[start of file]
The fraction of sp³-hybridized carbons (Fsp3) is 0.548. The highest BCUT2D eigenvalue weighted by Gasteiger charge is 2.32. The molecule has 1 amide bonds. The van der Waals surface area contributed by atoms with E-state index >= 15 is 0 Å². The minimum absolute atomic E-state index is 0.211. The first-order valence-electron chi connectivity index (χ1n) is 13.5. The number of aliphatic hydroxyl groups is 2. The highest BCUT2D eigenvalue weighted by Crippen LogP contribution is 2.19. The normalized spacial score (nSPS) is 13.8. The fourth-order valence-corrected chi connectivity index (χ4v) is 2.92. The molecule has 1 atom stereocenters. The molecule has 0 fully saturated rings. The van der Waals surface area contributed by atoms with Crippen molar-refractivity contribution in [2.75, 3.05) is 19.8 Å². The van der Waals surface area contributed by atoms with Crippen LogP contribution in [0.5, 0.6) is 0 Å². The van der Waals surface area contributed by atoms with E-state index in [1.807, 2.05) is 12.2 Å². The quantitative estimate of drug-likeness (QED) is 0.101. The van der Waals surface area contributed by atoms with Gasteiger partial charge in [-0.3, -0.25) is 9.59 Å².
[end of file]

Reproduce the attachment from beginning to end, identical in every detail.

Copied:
The fraction of sp³-hybridized carbons (Fsp3) is 0.548. The highest BCUT2D eigenvalue weighted by Gasteiger charge is 2.32. The molecule has 1 amide bonds. The van der Waals surface area contributed by atoms with E-state index >= 15 is 0 Å². The minimum absolute atomic E-state index is 0.211. The first-order valence-electron chi connectivity index (χ1n) is 13.5. The number of aliphatic hydroxyl groups is 2. The highest BCUT2D eigenvalue weighted by Crippen LogP contribution is 2.19. The normalized spacial score (nSPS) is 13.8. The fourth-order valence-corrected chi connectivity index (χ4v) is 2.92. The molecule has 1 atom stereocenters. The molecule has 0 fully saturated rings. The van der Waals surface area contributed by atoms with Crippen molar-refractivity contribution in [2.75, 3.05) is 19.8 Å². The van der Waals surface area contributed by atoms with Crippen LogP contribution in [0.5, 0.6) is 0 Å². The van der Waals surface area contributed by atoms with E-state index in [1.807, 2.05) is 12.2 Å². The quantitative estimate of drug-likeness (QED) is 0.101. The van der Waals surface area contributed by atoms with Gasteiger partial charge in [-0.3, -0.25) is 9.59 Å².